Horses vs mules for trail/packing

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Horses vs mules for trail/packing

This is a discussion on Horses vs mules for trail/packing within the Trail Riding forums, part of the Riding Horses category
  • Mule or donkey for trail riding
  • Breed of horses for packing on trails

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    12-15-2012, 07:01 PM
Horses vs mules for trail/packing

I know this is a horse forum, but I'm considering buying a couple mules for pack and saddle animals for a trip on the Great Western Trail. I was hoping to get comments from folks with experience with both horses and mules on the trial as pack and saddle animals. I have very little experience with mules, but what experience I have had has been good. Up until recently I have always packed horses.

Many of you are aware that I am planning a pack trip for 2015 on the Great Western Trail. I have started the process of collecting gear and getting plans laid. I am still not certain I have the right horse for this trip. If I decide she's just not the right animal, I may end up going with a mule as a saddle animal instead of a horse. Having a hard time with the decision, as I have always enjoyed the relationship I have with a horse. I have been told a good mule is like getting the best of a good horse and a good dog all in one. I think I would like that.

Your comments and advice would be appreciated.
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    12-15-2012, 07:04 PM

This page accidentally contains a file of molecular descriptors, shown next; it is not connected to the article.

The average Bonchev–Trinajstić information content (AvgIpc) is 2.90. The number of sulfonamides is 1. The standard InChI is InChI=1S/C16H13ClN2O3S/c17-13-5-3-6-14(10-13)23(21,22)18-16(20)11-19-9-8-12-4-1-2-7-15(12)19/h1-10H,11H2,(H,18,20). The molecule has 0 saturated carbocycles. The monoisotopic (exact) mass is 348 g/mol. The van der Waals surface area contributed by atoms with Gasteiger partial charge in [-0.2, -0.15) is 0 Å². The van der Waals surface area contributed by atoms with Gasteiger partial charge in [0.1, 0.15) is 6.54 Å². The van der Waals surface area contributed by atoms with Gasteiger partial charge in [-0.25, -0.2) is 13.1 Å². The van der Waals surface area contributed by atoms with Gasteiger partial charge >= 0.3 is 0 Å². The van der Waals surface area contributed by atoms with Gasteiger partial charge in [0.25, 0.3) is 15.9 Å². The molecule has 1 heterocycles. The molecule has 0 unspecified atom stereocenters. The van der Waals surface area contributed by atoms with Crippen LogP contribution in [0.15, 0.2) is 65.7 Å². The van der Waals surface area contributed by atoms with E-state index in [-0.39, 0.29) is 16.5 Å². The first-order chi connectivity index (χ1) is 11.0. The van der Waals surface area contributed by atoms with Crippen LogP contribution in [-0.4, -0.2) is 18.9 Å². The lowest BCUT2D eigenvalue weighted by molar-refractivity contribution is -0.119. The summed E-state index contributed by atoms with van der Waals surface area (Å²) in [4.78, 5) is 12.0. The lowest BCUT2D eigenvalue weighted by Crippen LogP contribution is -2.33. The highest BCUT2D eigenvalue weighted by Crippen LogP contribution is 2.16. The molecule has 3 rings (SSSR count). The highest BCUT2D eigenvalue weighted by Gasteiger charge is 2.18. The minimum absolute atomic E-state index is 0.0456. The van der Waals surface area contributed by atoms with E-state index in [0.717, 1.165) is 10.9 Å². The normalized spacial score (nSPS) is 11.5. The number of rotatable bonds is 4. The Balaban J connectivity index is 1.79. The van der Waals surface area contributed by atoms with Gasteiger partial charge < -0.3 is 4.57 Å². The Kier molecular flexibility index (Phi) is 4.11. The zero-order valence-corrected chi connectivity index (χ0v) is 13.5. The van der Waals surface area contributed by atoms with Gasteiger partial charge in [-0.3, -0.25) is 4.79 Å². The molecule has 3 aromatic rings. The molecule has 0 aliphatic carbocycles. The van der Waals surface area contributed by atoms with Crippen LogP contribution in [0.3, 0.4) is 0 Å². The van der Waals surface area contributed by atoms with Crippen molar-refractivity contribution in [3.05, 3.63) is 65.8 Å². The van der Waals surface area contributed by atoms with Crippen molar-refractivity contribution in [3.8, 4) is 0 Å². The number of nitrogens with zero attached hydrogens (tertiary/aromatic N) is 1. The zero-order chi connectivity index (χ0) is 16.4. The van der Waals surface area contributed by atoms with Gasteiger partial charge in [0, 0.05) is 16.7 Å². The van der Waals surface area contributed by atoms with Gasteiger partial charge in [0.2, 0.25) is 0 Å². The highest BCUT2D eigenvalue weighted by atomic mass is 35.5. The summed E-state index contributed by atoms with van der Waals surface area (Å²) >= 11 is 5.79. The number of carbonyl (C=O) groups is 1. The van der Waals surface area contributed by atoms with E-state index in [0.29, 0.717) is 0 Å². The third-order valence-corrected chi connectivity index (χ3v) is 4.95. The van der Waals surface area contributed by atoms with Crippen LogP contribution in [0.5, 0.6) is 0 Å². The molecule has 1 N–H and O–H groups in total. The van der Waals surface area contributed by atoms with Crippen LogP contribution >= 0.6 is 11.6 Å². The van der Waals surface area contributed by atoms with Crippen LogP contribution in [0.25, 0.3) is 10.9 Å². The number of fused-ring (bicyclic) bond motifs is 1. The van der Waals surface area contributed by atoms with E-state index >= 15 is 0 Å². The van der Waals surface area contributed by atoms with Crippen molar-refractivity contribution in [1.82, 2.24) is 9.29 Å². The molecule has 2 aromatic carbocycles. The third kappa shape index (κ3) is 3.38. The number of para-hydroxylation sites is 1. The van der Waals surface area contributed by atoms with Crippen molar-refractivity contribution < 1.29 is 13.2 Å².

Mules can be awesome. Some not so much. Just
Like horses. Mules can and will handle worse terrain then a horse
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    12-15-2012, 07:35 PM
I was around mules some when I was younger(definately not an expert LOL), a guy that I started colts for when I was in high school was an 'ol mule skinner :) He liked riding a horse, but packed mules. From what I understand mules will get attached to a horse rather than other mules. He used to ride a mare that he used as a "bell mare" and could turn them loose in a meadow at night and they would stick around.

Good Luck on your ride!
    12-15-2012, 11:40 PM
Originally Posted by COWCHICK77    
I was around mules some when I was younger(definately not an expert LOL), a guy that I started colts for when I was in high school was an 'ol mule skinner :) He liked riding a horse, but packed mules. From what I understand mules will get attached to a horse rather than other mules. He used to ride a mare that he used as a "bell mare" and could turn them loose in a meadow at night and they would stick around.

Good Luck on your ride!
I've read that (mules bonding with horses), which is why I am still considering riding the horse and buying two pack mules. I've also been told a mule will bond to it's handler, much like a dog does, if it is handled well. That intrigues me, as I tend to bond with my horses more than they bond with me. I suspect a lot of us do.

Also, I'm not totally convinced that a mule can handle tougher terrain than a horse. I've had horses in some mighty tough terrain that have handled it pretty well. I am pretty confident that if both horse and mule are trained similarly they are both pretty capable critters. I am aware, however, that mules have a different response to danger, which may make them a bit safer in difficult circumstances. From what I gather, a mule's response to danger is to freeze, whereas a horse's normal response is to RUN!!! I can think of a number of circumstances wherein that would definitely be a virtue.